Ibrutinib’s adverse event profile has been well characterized. The most common adverse events with single-agent ibrutinib were diarrhea, fatigue, headache, nausea, upper respiratory tract infection, vomiting, hypertension, and thrombocytopena. Most grade 3 and 4 events were neutropenia.
With the combination of ibrutinib plus venetoclax, the most common adverse events were primarily grade 1 or 2. Grade 3 or 4 adverse events occurred mostly during the first three cycles of treatment and decreased to 15% over the last cycles. Grade 3 or 4 treatment-related adverse events occurred in 57%, and serious treatment-related adverse events were reported in 11%.
Grade 3 or 4 neutropenia was an adverse event “of interest.” Although laboratory-detected tumor-lysis syndrome was reported in three patients, no patient developed clinical tumor-lysis syndrome.
The rates of grade 3 or 4 atrial fibrillation, major bleeding, febrile neutropenia, and laboratory tumor-lysis syndrome were low. Treatment-related adverse events leading to discontinuation of therapy occurred in eight patients (5%).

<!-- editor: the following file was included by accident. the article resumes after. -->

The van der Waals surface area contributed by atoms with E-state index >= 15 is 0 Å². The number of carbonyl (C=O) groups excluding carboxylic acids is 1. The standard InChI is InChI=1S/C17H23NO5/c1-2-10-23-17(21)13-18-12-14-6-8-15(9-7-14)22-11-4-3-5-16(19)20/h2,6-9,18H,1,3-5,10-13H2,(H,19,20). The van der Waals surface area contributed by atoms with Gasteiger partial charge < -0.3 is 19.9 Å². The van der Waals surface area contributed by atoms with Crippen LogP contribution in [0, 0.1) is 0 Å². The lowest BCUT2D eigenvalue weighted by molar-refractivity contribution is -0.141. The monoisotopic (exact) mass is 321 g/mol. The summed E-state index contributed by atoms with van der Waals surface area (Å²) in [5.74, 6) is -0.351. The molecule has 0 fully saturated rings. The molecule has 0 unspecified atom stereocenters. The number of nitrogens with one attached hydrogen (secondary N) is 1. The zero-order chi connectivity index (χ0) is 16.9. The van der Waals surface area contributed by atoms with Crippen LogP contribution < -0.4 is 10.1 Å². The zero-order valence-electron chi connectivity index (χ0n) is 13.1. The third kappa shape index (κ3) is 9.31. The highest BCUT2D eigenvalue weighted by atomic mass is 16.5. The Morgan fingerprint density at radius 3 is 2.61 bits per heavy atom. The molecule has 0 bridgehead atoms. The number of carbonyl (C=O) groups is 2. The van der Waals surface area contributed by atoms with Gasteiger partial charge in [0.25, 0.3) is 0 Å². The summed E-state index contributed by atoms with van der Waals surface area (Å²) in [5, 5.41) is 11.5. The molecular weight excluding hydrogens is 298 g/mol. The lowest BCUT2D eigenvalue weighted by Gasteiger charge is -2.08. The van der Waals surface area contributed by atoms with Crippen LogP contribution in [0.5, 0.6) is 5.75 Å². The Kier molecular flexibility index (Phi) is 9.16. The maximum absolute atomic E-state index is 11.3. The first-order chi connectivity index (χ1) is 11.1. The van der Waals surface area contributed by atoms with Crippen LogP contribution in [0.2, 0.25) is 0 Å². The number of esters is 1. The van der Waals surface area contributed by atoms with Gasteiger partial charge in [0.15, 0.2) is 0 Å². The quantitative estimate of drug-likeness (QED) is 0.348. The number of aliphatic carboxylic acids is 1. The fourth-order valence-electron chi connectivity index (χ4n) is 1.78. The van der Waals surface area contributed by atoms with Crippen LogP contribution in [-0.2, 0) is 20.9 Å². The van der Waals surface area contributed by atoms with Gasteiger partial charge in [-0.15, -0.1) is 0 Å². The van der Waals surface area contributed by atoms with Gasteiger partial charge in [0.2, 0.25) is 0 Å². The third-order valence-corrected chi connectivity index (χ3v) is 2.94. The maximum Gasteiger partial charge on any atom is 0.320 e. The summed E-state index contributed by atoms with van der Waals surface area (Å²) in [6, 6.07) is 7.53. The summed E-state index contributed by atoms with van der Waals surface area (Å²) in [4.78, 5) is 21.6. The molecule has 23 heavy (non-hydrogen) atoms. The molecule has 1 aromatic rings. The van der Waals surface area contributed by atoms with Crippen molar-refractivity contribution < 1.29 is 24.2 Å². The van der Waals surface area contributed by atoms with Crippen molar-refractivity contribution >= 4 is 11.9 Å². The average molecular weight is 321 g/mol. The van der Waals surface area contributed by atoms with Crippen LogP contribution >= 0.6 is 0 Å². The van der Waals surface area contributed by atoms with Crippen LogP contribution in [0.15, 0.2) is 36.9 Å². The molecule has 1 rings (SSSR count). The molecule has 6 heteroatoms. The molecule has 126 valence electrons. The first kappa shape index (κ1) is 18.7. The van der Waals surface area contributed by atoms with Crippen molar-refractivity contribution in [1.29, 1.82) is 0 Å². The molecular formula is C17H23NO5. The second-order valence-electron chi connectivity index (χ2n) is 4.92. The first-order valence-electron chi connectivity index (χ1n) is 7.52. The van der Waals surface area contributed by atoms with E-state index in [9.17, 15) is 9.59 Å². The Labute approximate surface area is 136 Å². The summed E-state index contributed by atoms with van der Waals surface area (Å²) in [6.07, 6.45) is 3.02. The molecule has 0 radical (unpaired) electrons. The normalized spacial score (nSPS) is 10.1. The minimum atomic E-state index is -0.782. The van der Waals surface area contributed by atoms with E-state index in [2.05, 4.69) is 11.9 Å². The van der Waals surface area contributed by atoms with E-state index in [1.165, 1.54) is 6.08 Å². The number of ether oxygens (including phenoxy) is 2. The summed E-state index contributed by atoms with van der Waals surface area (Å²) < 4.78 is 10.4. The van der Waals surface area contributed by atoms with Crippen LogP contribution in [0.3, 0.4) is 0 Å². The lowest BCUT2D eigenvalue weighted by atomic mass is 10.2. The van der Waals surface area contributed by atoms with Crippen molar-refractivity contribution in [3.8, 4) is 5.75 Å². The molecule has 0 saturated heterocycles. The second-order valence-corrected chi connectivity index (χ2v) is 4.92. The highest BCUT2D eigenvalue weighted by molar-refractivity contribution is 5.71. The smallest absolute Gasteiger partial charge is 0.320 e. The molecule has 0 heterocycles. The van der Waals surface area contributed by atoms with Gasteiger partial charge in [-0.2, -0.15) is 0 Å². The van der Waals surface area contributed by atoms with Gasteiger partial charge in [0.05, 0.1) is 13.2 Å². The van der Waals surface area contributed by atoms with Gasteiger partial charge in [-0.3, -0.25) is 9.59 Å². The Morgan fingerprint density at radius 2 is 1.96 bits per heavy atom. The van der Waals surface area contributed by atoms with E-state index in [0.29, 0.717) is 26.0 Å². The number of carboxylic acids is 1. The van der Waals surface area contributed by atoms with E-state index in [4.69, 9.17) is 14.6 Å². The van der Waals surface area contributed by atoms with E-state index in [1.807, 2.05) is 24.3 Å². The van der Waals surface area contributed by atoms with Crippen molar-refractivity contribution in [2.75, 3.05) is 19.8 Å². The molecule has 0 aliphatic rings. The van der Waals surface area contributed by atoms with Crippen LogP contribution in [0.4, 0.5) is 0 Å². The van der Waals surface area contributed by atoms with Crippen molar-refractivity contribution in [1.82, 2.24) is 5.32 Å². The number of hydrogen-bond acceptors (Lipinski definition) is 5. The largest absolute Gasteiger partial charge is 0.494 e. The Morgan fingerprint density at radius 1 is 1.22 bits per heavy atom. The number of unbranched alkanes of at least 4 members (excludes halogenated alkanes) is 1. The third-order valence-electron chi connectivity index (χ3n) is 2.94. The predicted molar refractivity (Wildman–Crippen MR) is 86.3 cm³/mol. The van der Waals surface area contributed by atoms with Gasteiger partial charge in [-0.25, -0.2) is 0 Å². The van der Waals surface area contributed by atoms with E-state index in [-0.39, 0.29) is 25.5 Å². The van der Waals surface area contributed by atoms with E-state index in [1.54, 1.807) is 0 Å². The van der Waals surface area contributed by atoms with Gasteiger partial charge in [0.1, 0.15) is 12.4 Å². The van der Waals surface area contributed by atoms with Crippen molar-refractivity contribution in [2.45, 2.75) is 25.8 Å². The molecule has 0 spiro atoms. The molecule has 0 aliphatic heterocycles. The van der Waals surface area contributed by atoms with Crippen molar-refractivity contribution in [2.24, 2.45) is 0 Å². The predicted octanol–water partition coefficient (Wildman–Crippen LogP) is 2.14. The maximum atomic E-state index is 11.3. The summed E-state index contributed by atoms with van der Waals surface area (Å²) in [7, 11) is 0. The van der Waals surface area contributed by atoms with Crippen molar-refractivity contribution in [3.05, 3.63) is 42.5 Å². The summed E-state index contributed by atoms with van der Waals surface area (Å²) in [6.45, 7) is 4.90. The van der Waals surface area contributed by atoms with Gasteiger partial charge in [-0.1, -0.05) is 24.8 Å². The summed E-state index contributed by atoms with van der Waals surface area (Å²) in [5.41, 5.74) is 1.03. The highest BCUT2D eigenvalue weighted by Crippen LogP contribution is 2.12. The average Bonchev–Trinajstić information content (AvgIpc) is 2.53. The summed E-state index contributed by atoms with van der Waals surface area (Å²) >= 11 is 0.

DISCLOSURE: Dr. Tam has received honoraria from AbbVie, BeiGene, Janssen-Cilag, Novartis, and Pharmacyclics and has received institutional research funding from AbbVie and Janssen-Cilag.
1. Tam CS, Siddiqi T, Allan JN, et al: Ibrutinib plus venetoclax for first-line treatment of chronic lymphocytic leukemia (CLL)/small lymphocytic lymphoma (SLL): Results from the MRD cohort of the phase II CAPTIVATE study. Blood 134(suppl 1):Abstract 35, 2019.
2. Wierda WG, Siddiqi T, Flinn I, et al: Phase II CAPTIVATE results of ibrutinib plus venetoclax in first-line chronic lymphocytic leukemia (CLL). J Clin Oncol 36(suppl 15):Abstract 7502, 2018.
James N. Gerson, MD, Assistant Professor of Medicine at Perelman School of Medicine, University of Pennsylvania, Philadelphia, commented on the implications of the findings from CAPTIVATE.
James N. Gerson, MD
“Upfront therapy for chronic lymphocytic leukemia (CLL) is rapidly evolving. We now ...